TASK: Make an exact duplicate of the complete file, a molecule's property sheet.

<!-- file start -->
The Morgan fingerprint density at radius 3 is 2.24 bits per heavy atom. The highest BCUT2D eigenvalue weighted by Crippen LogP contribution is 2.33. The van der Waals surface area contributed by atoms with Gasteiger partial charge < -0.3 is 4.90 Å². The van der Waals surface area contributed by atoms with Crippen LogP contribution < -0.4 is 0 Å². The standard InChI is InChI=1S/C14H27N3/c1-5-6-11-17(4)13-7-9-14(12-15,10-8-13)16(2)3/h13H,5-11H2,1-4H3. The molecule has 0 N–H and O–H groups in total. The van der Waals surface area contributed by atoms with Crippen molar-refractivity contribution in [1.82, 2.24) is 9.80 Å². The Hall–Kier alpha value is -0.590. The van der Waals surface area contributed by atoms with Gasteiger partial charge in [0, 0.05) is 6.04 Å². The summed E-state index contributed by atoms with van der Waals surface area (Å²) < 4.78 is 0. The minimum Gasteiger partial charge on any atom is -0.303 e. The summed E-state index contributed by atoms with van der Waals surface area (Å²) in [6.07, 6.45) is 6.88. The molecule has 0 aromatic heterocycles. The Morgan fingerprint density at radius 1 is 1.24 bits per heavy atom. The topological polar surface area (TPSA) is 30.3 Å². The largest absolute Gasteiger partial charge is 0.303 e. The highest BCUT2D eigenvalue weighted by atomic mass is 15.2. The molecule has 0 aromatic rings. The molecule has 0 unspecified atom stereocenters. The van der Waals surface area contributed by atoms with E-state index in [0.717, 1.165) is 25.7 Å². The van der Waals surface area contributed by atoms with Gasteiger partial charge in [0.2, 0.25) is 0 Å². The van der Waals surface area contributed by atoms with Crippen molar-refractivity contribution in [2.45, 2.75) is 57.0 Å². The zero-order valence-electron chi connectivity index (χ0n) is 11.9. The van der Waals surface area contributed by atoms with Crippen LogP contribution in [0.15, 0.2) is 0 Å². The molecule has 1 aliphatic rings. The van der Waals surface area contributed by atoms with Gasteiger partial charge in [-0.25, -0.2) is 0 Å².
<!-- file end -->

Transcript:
The Morgan fingerprint density at radius 3 is 2.24 bits per heavy atom. The highest BCUT2D eigenvalue weighted by Crippen LogP contribution is 2.33. The van der Waals surface area contributed by atoms with Gasteiger partial charge < -0.3 is 4.90 Å². The van der Waals surface area contributed by atoms with Crippen LogP contribution < -0.4 is 0 Å². The standard InChI is InChI=1S/C14H27N3/c1-5-6-11-17(4)13-7-9-14(12-15,10-8-13)16(2)3/h13H,5-11H2,1-4H3. The molecule has 0 N–H and O–H groups in total. The van der Waals surface area contributed by atoms with Crippen molar-refractivity contribution in [1.82, 2.24) is 9.80 Å². The Hall–Kier alpha value is -0.590. The van der Waals surface area contributed by atoms with Gasteiger partial charge in [0, 0.05) is 6.04 Å². The summed E-state index contributed by atoms with van der Waals surface area (Å²) < 4.78 is 0. The minimum Gasteiger partial charge on any atom is -0.303 e. The summed E-state index contributed by atoms with van der Waals surface area (Å²) in [6.07, 6.45) is 6.88. The molecule has 0 aromatic heterocycles. The Morgan fingerprint density at radius 1 is 1.24 bits per heavy atom. The topological polar surface area (TPSA) is 30.3 Å². The largest absolute Gasteiger partial charge is 0.303 e. The highest BCUT2D eigenvalue weighted by atomic mass is 15.2. The molecule has 0 aromatic rings. The molecule has 0 unspecified atom stereocenters. The van der Waals surface area contributed by atoms with E-state index in [0.717, 1.165) is 25.7 Å². The van der Waals surface area contributed by atoms with Gasteiger partial charge in [0.2, 0.25) is 0 Å². The van der Waals surface area contributed by atoms with Crippen molar-refractivity contribution in [2.45, 2.75) is 57.0 Å². The zero-order valence-electron chi connectivity index (χ0n) is 11.9. The van der Waals surface area contributed by atoms with Crippen LogP contribution in [0.15, 0.2) is 0 Å². The molecule has 1 aliphatic rings. The van der Waals surface area contributed by atoms with Gasteiger partial charge in [-0.25, -0.2) is 0 Å².